Articles

  • Wealth grows from wealth

    Savings, investment and racial wealth gap over generations

    Wealth serves as a buffer through economic downturns, job loss, and other unexpected emergencies such the COVID-19 pandemic. In Charlotte, households of color are more than twice as likely to lack sufficient savings or assets that can be used to pay for basic needs for three months without income when compared to White households. The result: almost half of all Latinx and 44% of Black households wouldn’t be able to cover basic needs after three months. 
  • Bicycle parked near shops in downtown Charlotte

    Post-coronavirus, everything will change in cities — or not

    We who write about cities are quick to make predictions. Some will prove prescient. Some won’t. But nobody really knows. Cities aren’t all alike. New York’s texture, way of life and pandemic experience are not Charlotte’s, or Houston’s, or Seattle’s. And this: We humans have a long history of behaving both predictably and unpredictably.
  • Brookhill Village in South End

    Residents wait to see if they can stay in fast-changing South End

    Debbie Williams grew up in Charlotte’s Brookhill Village, a neighborhood of one-story duplex and triplex apartments built for black families in the 1950s. She has watched while its owners let the buildings deteriorate as luxury apartments began rising nearby.  Two decades ago, she moved away. But her mother and sister remained in the low-rent housing community, home to several generations of many families. Williams’ ties to the neighborhood these days, however, extend beyond family. She is working to keep the low-income residents there from being displaced by gentrification in fast-growing South End, on the outskirts of uptown Charlotte.
  • Three lessons our city should learn from COVID-19

    The novel coronavirus is extracting a terrible toll from our society, replete with mind-boggling statistics: A death toll of more than 100,000, 40 million people unemployed, a 95% plunge in airline passengers and so many more. The losses are immense. Grief is immeasurable. It’s still unclear how far-reaching and deep the economic pain we’re facing will run.  Amidst that, however, the pandemic offers lessons, and opportunities for change. Here are three lessons surfaced by COVID-19 that we should not let fade even after the virus is under control.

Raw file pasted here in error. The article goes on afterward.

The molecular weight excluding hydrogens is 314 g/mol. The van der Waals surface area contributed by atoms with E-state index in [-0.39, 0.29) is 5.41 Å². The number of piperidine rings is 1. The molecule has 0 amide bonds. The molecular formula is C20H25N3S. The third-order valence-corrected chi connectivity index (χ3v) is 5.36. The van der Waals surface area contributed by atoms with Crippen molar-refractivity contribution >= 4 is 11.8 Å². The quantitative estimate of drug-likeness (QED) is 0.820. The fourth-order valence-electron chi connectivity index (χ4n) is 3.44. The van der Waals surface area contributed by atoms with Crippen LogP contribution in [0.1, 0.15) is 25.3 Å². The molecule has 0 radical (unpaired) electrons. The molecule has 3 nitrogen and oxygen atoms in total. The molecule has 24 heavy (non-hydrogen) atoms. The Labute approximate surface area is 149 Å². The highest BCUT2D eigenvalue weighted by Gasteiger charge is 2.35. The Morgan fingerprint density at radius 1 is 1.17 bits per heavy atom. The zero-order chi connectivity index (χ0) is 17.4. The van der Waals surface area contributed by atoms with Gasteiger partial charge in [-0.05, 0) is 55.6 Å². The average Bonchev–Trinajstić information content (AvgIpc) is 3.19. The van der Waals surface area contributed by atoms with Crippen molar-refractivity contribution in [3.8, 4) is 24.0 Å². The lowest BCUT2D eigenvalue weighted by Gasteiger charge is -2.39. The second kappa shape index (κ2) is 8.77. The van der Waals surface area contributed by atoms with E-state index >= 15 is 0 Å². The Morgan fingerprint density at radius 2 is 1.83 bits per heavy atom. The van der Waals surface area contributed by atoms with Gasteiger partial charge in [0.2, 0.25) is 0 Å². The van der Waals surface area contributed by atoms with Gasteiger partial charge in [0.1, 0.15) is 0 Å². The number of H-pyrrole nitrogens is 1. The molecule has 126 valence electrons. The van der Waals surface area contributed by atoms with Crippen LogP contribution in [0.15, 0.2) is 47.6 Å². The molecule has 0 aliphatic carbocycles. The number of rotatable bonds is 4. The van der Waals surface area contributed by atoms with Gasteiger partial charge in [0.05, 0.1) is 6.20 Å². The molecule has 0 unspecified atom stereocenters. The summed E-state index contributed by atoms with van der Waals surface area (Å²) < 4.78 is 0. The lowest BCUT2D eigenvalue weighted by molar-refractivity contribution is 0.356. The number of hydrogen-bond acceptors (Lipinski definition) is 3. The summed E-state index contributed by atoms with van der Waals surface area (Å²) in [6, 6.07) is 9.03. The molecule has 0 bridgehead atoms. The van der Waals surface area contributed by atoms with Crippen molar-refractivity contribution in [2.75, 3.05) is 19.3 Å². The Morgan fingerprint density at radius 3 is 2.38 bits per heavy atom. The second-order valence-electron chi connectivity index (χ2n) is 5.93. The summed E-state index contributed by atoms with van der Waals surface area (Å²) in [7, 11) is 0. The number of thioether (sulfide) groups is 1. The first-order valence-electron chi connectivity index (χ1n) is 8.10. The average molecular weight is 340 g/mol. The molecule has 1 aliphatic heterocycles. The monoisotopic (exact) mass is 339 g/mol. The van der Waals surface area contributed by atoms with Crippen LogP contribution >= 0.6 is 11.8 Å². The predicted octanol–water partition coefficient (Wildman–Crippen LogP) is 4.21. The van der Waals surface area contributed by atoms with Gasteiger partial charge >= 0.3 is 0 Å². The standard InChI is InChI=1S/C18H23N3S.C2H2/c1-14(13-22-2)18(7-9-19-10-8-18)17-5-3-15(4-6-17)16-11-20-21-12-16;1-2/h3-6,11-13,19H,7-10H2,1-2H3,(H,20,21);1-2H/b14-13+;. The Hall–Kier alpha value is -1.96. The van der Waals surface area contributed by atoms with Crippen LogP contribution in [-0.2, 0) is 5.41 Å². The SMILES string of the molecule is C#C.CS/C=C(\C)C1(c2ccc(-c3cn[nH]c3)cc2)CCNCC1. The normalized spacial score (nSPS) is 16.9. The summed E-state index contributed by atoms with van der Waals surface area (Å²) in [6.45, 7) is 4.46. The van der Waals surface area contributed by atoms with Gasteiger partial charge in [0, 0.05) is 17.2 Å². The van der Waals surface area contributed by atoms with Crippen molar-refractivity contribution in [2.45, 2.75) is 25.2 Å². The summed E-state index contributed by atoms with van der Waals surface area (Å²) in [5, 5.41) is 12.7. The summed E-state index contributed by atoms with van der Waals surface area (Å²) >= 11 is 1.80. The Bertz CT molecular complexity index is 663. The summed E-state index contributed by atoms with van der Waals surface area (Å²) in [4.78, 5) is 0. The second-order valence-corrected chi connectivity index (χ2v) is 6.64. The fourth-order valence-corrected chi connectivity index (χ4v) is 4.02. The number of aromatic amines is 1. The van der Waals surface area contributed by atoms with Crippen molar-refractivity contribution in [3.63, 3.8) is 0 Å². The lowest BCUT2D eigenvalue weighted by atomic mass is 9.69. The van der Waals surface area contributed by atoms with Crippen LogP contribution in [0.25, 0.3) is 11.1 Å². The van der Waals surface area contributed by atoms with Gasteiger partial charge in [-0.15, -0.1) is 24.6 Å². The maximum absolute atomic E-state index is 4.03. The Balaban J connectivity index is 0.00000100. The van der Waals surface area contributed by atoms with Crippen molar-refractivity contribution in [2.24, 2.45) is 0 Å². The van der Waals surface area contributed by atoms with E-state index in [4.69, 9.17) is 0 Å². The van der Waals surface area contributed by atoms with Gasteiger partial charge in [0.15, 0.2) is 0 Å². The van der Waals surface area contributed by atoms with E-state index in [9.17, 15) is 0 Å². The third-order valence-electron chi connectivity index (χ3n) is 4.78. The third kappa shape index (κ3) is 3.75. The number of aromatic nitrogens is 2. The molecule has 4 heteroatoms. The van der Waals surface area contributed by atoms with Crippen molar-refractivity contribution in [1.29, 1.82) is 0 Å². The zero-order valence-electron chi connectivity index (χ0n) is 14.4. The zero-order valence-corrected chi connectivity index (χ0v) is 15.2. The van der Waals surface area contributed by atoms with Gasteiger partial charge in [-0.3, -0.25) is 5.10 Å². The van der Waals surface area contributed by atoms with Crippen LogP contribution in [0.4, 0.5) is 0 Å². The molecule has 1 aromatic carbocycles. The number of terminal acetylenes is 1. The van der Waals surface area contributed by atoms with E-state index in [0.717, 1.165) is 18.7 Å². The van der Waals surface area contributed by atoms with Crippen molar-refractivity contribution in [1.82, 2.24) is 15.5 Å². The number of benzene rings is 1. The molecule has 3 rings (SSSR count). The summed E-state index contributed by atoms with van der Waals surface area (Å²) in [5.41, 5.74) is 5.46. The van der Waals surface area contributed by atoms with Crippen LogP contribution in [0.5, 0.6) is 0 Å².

• Belmont neighborhood Charlotte

    The racial wealth gap: Business ownership & entrepreneurship

    In Mecklenburg County, business ownership rates are proportionate to the racial and ethnic makeup of the county. But disparities persist: Although ownership is demographically proportionate, the majority of the economic value of business ownership is held in a small number of White-owned businesses. 
  • Southern leopard frog

    Identifying the frog calls of spring

    June is upon us, and the rush of activity in the ponds, streams, and vernal pools of our state is already well underway. For many native frogs, it’s breeding season. Right now is a great time to experience the variety of nighttime songs that signal the return of summer in our waterways. The best part is, you don’t need to collect ticks or put on a pair of waders to do so. Frog songs can be enjoyed from a distance, just about anywhere there’s trees, grass or water. So grab your favorite beverage, head to the porch, and enjoy this guide to identifying a few of the most commonly-heard frog calls in Central North Carolina in the month of June. 
  • Peas in a Charlotte garden

    Growing peas and finding peace in the Piedmont

    The English peas are finished. Given the long spell of mild weather we’ve enjoyed this year, I’d hoped this cool-weather crop might last a bit longer. Alas, they still flamed out in a matter of weeks. English peas (Pisum sativum) are the very essence of a Piedmont spring – sweet and tender and all too fleeting.
  • A worker stocking a Family Dollar store

    How jobs contribute to the racial wealth gap

    Income is a major component of wealth, but the relationship between income and wealth is complex. Wealth and income are both used to measure a family’s economic situation, but they tell us different things about the health and strength of economic well-being. 
  • The Webb Custom Kitchen was refurbished in 2015 as a white tablecloth restaurant for historic downtown Gastonia at the site of the former Webb Theatre, built in 1927. (Photo: Wagner Murray Architects).

    What does COVID-19 mean for place-based development?

    Places like Shelby’s Don Gibson Theater, the El Dorado Outpost outdoor retailer in the Uwharries and The Twilight Bark pet supply company in Troy were built on grit, luck and the surety that there would be demand for something other than the offerings at chain stores and strip malls. But for those counting on place-based, experiential strategies to drive their revivals, the key question is: Will that be enough?
  • Coronavirus cases mapped by zip code in Mecklenburg County as of May 13.

    Coronavirus resources: Data, maps and more

    The coronavirus pandemic has generated a flood of data, maps and other resources to track the spread — and places to get help — throughout the region. Many of these resources are scattered across different websites and dashboards. Here’s a brief summary of what’s available, collected in one place. We will update this list as the pandemic goes on.